# Recurrence representation(s): $a(n+1)=a(n)(n-1/2)+o(1/n)$ and $a(n+1)=a(n)(n-1/2+o(1/n))$

I know that the recurrence $\displaystyle a(n+1)=a(n)(n-1/2)$ can be represented like $\displaystyle \frac{(2n-1)!!}{2^n}$

Actually the initial recurrence is slightly different: $$\displaystyle a(n+1)=a(n)(n-1/2)+o(1/n)$$

I am looking for the new representation of it in terms of $\displaystyle \frac{(2n-1)!!}{2^n}$.

Probably the question has to be refined. The recurrence is very close to the property of Kendall-Mann numbers http://oeis.org/A181609 that is why I am trying to find an interval of $\displaystyle n$'s when the $\displaystyle \frac{(2n-1)!!}{2^n}$ or similar representation works fine.

I understand that $\displaystyle o(1/n)$ is quite big error for the representation.

I am also interested in the case the recurrence is

$$\displaystyle a(n+1)=a(n)(n-1/2+o(1/n))$$

which is closer to the recurrence satisfied by the Kendall-Mann numbers.

• Clearly it makes a big difference whether you mean $a(n)(n-1/2+o(1/n))$ or $a(n)(n-1/2)+o(1/n)$. In the OEIS entry for the Kendall-Mann numbers you linked to, it is the former; do you actually mean the latter? – mjqxxxx Feb 24 '11 at 23:04
• Fire and forget? mjq asked a valid question... – Aryabhata Feb 26 '11 at 19:58
• Sorry Moron and mjqxxxx, I was too invloved with "Bath towel on the rope" question. The actual recurrence to study futher: $M(n+1)/M(n)=n-1/2+o(1/n)$ from OEIS. – Mikhail G Feb 27 '11 at 19:48
• I'm not sure I understand the connection with the Kendall-Mann numbers. The K-M numbers at oeis.org/A000140 have a combinatorial interpretation but no closed form function or even a recurrence. The numbers defined at oeis.org/A181609, despite the title, just seem to be equal to K-M for the first few then start to diverge. How is A181609 associated with K-M? – Mitch Mar 4 '11 at 23:05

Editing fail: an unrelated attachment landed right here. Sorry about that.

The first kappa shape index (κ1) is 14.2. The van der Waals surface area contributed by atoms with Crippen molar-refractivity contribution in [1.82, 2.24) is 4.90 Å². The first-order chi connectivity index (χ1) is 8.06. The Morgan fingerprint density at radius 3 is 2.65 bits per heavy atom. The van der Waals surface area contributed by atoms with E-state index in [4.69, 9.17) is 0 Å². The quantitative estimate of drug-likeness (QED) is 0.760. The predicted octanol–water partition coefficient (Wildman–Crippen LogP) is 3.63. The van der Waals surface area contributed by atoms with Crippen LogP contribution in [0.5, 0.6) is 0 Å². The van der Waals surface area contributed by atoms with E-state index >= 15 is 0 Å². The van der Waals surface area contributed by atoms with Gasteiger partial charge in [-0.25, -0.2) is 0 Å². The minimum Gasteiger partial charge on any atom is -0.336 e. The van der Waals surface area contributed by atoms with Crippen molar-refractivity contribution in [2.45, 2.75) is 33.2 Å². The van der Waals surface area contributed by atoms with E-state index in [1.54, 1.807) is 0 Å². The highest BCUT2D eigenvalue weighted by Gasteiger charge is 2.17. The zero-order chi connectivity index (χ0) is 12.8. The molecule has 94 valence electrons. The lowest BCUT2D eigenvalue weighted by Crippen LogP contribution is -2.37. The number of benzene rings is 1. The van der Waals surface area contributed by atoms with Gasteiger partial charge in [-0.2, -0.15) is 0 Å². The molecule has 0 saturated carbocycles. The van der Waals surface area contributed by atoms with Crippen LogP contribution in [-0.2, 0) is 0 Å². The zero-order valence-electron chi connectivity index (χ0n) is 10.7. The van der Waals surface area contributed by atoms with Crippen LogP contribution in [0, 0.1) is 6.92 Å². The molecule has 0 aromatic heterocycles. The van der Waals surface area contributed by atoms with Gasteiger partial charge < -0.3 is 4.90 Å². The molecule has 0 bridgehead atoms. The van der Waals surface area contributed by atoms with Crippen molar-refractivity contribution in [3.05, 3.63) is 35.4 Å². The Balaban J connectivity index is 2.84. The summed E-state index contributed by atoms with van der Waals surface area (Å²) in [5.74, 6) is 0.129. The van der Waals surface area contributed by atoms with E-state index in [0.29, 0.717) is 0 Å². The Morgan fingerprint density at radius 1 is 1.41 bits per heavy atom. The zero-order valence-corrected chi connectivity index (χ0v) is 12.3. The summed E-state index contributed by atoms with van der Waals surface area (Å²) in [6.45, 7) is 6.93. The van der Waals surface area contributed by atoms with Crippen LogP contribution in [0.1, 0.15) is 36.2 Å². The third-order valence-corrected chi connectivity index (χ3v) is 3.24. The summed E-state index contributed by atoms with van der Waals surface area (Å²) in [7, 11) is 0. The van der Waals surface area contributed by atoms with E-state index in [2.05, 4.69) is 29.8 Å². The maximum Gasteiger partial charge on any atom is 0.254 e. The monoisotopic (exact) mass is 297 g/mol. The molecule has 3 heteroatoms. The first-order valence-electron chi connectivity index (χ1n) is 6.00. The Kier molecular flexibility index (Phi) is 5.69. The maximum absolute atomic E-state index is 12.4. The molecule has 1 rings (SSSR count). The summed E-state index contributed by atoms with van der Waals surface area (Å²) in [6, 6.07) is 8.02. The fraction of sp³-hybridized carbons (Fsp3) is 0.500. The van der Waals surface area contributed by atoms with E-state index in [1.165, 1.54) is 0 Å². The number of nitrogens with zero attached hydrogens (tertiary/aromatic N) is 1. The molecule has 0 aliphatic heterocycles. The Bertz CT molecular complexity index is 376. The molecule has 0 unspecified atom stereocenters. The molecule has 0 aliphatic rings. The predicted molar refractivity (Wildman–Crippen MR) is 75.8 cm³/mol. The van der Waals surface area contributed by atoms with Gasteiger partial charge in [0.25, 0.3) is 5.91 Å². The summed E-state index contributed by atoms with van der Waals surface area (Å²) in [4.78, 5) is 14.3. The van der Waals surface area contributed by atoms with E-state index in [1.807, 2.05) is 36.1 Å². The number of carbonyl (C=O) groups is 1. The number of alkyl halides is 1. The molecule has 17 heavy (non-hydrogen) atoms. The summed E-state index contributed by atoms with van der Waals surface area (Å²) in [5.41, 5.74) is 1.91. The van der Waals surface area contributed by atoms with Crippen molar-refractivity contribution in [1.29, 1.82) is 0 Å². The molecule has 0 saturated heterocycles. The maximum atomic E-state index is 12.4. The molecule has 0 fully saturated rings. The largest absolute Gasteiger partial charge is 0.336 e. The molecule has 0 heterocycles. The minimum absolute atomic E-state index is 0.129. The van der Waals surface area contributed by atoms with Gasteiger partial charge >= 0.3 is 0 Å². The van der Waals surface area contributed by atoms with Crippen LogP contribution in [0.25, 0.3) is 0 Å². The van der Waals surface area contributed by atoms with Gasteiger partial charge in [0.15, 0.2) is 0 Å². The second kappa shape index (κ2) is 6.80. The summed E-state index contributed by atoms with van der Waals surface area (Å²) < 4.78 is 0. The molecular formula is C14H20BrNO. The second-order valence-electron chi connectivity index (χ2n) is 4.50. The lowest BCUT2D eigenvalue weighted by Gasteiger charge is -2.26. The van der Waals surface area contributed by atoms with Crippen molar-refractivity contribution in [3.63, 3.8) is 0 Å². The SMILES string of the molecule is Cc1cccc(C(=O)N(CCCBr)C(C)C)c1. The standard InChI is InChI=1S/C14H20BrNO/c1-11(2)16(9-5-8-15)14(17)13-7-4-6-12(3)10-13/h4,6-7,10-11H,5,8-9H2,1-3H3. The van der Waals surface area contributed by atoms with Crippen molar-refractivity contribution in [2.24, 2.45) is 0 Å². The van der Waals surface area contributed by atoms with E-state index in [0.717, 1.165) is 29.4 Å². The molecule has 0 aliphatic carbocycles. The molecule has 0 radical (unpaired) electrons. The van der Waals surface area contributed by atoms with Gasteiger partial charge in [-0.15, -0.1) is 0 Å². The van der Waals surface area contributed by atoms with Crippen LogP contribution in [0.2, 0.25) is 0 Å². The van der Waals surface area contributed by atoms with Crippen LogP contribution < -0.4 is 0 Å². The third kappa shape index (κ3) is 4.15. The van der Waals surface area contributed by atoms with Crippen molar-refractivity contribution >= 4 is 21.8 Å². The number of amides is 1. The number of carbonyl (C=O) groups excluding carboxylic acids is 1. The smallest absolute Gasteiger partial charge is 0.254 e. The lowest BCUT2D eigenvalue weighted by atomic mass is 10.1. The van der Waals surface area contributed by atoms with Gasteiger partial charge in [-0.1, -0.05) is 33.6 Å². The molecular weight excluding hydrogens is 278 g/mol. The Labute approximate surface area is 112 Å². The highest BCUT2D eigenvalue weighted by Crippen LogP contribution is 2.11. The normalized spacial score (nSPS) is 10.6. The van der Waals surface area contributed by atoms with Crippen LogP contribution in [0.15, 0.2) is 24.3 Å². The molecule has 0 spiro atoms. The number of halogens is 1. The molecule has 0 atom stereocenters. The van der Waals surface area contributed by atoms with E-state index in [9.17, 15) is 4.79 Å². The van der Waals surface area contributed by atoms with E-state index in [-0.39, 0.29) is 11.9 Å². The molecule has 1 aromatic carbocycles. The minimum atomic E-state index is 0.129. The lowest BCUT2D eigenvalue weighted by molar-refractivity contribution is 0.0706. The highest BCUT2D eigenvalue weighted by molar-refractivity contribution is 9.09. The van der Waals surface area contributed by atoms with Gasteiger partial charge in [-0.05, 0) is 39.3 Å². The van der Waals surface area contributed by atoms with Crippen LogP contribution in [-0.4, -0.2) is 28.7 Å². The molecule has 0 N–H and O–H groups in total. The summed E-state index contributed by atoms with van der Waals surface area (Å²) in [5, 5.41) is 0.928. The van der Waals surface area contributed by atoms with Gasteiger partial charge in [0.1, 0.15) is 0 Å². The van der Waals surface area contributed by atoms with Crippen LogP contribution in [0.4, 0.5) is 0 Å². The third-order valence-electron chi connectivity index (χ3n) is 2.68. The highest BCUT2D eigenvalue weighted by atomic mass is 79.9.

For the recurrence $\displaystyle a_{n+1} = (n - 1/2) a_n + o(1/n)$

If you set $\displaystyle a_n = \frac{(2n-1)!!}{2^n} - e_n$,

you get $\displaystyle e_{n+1} - e_n = o\left(\frac{1}{n}\right)$ and thus $e_n = o(\log n)$.

Using Stirling's approximation, I believe we have that

$\displaystyle \frac{(2n-1)!!}{2^n} \approx \frac{Kn!}{\sqrt{n}}$

Thus we get

$$\lim_{n \to \infty} \frac{2^n a_n}{(2n-1)!!} = 1$$

Now if the recurrence was $\displaystyle a_{n+1} = a_{n} (n - 1/2 + o(1/n))$

Set $\displaystyle a_{n+1} = e_n\frac{(2n-1)!!}{2^n}$

We get

$\displaystyle \frac{e_{n+1}}{e_n} = 1 + o(1/n^2)$

And thus

$\displaystyle e_n = e_1 \prod_{k=1}^{n-1} (1 + o(1/k^2))$

Now using $1 + x \le e^x$ we get that

$\displaystyle e_n = \mathcal{O}(1)$

and we can easily show that $\displaystyle e_n$ is convergent.

Thus

$$a_n \sim \frac{C(2n-1)!!}{2^n}$$

for some constant $\displaystyle C = \lim_{n \to \infty} e_n$ .

We could chose your $\displaystyle f(n) = o(1/n)$ as we like, to make this constant different from $\displaystyle 1$.

• @MIke: Just edited! – Aryabhata Feb 24 '11 at 20:30
• I'm not surprised you caught that yourself. :) – Mike Spivey Feb 24 '11 at 20:30
• @MIke: ..... :-) – Aryabhata Feb 24 '11 at 20:31
• @Moron: Let us look closer at Kendall-Mann numbers oeis.org/A000140 For eg $n=19$ $3344822488498265$, $n=20$ $62119523114983224$. How could you apply your result for $a_{n}$? if the numbers are too small, well, let's take another ( for eg we can calculte it with Pati GP) – Mikhail G Feb 28 '11 at 17:51
• @Mikhail: I don't understand. All I claimed was that the ratio tends to a constant, which depends on the function which is $o(1/n)$. Note I have been assuming that $\frac{(2n-1)!!}{2^n}$ does indeed satisfy the recurrence you state and haven't tried to verify it. Are you saying you found a mistake? – Aryabhata Feb 28 '11 at 17:54